The professor looked down his patrician nose at her and replied in haughty tones, “We are at the dawn of a new age, Miss Elizabeth. Times are changing, and men who might begin in Kentish Town with twenty pounds a year can end in Park Lane with twenty thousand.” His eyes darted quickly towards Mr. Bingley, whose own fortune of a hundred thousand pounds, Lizzy knew, was achieved in just this fashion. “These newly wealthy men want to drop Kentish Town, but they give themselves away with every word. Now, I can teach them, through my art and skill, to speak not as they were, but as they wish themselves to be. I can teach them to move in society.”

“Is that true?” These were the first words Mr. Hurst had uttered all night, so enraptured did he seem with the ragout set before him.

“Indeed it is,” replied Colonel Fitzwilliam with the enthusiasm of one fully apprised of the professor’s abilities. His own beautiful voice was surely approved of by his haughty cousin. “He has a remarkable history of success with people from all walks of life. I recall one young man, hardly a man, dragging himself up from the gutter and with an accent and vocabulary to match, and you would scarcely know him now! In fact, you have almost certainly heard his name, but would never know his origins.”

“Do say more, Professor Darcy, for I am most intrigued,” said Elizabeth.

“I see no reason to hide my talents,” he preened. “I can take ever so lowly a creature, a flower girl for example, with her kerbstone English that will keep her in the gutter to the end of her days, and within three months pass her off as a duchess at an ambassador’s garden party.”

Arrogant, insufferable man! thought Lizzy, but she held her tongue and said only, “How fascinating!”

Mr. Bingley now took over the conversation and spoke volubly on his own great success as a student of the professor, recounting how he had learned to replace the broad and limiting sounds of his native Yorkshire accent with his current cultivated tones.

“Oh Lord, how dreadful it was at that,” the professor laughed. Lizzy realised she had never before heard anything resembling joy or playfulness from him and was stunned by the sound. “The challenge we had, eh, Bingley, forcing those troublesome vowels backwards and eliminating the glottal stop from the middle of words.”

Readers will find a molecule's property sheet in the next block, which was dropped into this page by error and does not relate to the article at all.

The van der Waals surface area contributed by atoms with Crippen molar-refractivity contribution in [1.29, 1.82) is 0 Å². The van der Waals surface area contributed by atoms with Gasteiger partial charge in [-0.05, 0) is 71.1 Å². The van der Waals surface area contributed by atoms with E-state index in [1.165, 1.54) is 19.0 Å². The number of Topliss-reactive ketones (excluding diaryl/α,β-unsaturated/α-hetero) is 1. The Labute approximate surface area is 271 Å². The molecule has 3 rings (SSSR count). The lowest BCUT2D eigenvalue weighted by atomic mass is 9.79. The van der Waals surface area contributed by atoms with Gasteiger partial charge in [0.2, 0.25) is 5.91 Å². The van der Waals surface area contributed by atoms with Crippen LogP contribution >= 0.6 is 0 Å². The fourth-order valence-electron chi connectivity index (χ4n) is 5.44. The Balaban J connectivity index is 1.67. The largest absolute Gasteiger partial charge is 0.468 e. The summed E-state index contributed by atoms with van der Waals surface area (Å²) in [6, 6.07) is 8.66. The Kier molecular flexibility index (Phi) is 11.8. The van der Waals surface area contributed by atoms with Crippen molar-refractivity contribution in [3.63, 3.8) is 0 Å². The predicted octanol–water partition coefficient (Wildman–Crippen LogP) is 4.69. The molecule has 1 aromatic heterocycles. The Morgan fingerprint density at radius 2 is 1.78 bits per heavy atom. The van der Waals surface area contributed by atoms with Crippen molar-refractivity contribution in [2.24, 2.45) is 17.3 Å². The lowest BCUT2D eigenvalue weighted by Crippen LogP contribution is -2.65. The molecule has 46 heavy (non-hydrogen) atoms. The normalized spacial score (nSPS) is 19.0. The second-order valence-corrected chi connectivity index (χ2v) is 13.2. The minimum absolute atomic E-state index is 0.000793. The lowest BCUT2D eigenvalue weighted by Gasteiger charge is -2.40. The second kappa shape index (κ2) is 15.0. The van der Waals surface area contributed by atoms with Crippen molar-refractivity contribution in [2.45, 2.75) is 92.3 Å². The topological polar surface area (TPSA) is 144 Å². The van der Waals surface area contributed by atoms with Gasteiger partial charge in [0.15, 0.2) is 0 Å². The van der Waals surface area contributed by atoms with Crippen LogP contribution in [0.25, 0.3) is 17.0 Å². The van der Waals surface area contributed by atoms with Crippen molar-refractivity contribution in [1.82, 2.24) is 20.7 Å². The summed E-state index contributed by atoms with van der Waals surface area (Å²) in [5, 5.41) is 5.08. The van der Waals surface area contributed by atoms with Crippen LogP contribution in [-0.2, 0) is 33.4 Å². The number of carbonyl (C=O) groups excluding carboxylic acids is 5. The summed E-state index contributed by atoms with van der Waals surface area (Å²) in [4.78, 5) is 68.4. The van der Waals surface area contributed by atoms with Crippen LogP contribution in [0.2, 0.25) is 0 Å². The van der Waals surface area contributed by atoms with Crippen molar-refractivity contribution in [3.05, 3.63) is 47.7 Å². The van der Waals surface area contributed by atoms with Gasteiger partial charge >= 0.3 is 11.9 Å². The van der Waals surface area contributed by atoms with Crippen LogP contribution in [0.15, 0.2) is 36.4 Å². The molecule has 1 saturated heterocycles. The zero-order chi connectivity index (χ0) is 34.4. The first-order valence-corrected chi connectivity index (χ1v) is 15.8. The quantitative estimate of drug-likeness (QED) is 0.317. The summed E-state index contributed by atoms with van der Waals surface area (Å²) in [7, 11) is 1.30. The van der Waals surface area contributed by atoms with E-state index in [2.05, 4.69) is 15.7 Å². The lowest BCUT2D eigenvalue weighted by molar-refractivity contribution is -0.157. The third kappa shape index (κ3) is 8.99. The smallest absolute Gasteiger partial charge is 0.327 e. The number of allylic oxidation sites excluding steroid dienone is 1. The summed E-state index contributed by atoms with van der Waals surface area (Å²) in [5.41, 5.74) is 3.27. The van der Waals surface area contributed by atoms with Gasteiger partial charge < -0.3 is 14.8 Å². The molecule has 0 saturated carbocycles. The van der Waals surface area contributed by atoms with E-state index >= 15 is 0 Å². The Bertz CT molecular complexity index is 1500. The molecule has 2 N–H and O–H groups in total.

“Oh, how true, Darcy! Even wairse,” he intentionally reverted to his previous pronunciation, making the professor groan, “was leernin’ to put oop with yair insistence tha’ I add in them pesky consonan’s at the ends o’ wairds.”

“‘Words,’ Charles, ‘wuhhhhds.’”

“Aye, Dercy, ‘wairds.’”

Bingley smiled impudently and the colonel roared with laughter, provoking disapproving glares from Miss Bingley and Mrs. Hurst.


Riana Everly was born in South Africa, but has called Canada home since she was eight years old. She has a Master’s degree in Medieval Studies and is trained as a classical musician, specialising in Baroque and early Classical music. She first encountered Jane Austen when her father handed her a copy of Emma at age 11, and has never looked back.

Riana now lives in Toronto with her family. When she is not writing, she can often be found playing string quartets with friends, biking around the beautiful province of Ontario with her husband, trying to improve her photography, thinking about what to make for dinner, and, of course, reading!




Oct. 19 From Pemberley to Milton

Oct. 23 Babblings of a Bookworm

Oct. 24 So Little Time… So Much to Read!

Oct. 25 Diary of an Eccentric

Oct. 27 Savvy Verse and Wit

Oct. 28 My Love for Jane Austen

Oct. 30 More Agreeably Engaged

Oct. 31 Savvy Verse and Wit

Nov. 1 Austenesque Reviews




Riana Everly giving away five copies of the ebook to blog readers through a random drawing on Rafflecopter.

The giveaway is international and to enter it you can click here.

Good luck everyone!


Filed under JAFF, North and South, Pride and Prejudice

60 responses to “Teaching Eliza – Guest Post on Regional Accents & Giveaway

  1. Mary

    Such a different premise!!
    I’m looking forward to reading this and witnessing for myself how Lozzy changes in her deportment,accent and style.

    It will be interesting to see how it ends-does Darcy fall in love with the Lizzy who asks for his help to fit into the society that he himself was born to or with this new polished,sophiscated and upwardly mobile Lizzy?

    Best of luck with this book,Riana!
    Thank you Rita for this lovely post!

    Liked by 1 person

  2. Glynis

    Sorry, the North and South video clip – was I supposed to be listening to something?
    I really like the idea of this book especially the humour. I have it on my wish list. If I can get the Rafflecopter to work tomorrow I will enter the giveaway and cross my fingers.